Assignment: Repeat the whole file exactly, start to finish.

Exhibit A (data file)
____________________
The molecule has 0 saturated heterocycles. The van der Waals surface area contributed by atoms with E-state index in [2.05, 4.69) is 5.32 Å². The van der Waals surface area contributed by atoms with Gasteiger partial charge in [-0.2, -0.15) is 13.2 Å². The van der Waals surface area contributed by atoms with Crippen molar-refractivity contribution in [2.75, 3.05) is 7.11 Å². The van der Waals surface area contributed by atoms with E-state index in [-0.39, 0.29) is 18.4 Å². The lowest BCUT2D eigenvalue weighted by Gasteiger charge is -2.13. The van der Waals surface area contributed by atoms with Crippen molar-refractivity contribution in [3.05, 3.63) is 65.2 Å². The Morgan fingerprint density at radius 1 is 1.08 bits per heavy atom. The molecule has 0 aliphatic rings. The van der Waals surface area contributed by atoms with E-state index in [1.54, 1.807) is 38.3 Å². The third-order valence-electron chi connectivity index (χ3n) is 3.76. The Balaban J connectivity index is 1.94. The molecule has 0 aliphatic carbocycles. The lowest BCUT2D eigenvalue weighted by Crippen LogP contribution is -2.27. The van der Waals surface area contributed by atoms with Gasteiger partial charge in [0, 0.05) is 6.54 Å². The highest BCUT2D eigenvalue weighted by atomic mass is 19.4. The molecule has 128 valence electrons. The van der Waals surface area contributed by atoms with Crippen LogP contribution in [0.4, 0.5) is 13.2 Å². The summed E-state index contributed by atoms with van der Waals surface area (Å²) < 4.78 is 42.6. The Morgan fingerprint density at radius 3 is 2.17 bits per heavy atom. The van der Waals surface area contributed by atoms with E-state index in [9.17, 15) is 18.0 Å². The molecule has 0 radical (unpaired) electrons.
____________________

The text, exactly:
The molecule has 0 saturated heterocycles. The van der Waals surface area contributed by atoms with E-state index in [2.05, 4.69) is 5.32 Å². The van der Waals surface area contributed by atoms with Gasteiger partial charge in [-0.2, -0.15) is 13.2 Å². The van der Waals surface area contributed by atoms with Crippen molar-refractivity contribution in [2.75, 3.05) is 7.11 Å². The van der Waals surface area contributed by atoms with E-state index in [-0.39, 0.29) is 18.4 Å². The lowest BCUT2D eigenvalue weighted by Gasteiger charge is -2.13. The van der Waals surface area contributed by atoms with Crippen molar-refractivity contribution in [3.05, 3.63) is 65.2 Å². The Morgan fingerprint density at radius 1 is 1.08 bits per heavy atom. The molecule has 0 aliphatic rings. The van der Waals surface area contributed by atoms with E-state index in [1.54, 1.807) is 38.3 Å². The third-order valence-electron chi connectivity index (χ3n) is 3.76. The Balaban J connectivity index is 1.94. The molecule has 0 aliphatic carbocycles. The lowest BCUT2D eigenvalue weighted by Crippen LogP contribution is -2.27. The van der Waals surface area contributed by atoms with Gasteiger partial charge in [0, 0.05) is 6.54 Å². The highest BCUT2D eigenvalue weighted by atomic mass is 19.4. The molecule has 128 valence electrons. The van der Waals surface area contributed by atoms with Crippen LogP contribution in [0.4, 0.5) is 13.2 Å². The summed E-state index contributed by atoms with van der Waals surface area (Å²) < 4.78 is 42.6. The Morgan fingerprint density at radius 3 is 2.17 bits per heavy atom. The van der Waals surface area contributed by atoms with E-state index in [9.17, 15) is 18.0 Å². The molecule has 0 radical (unpaired) electrons.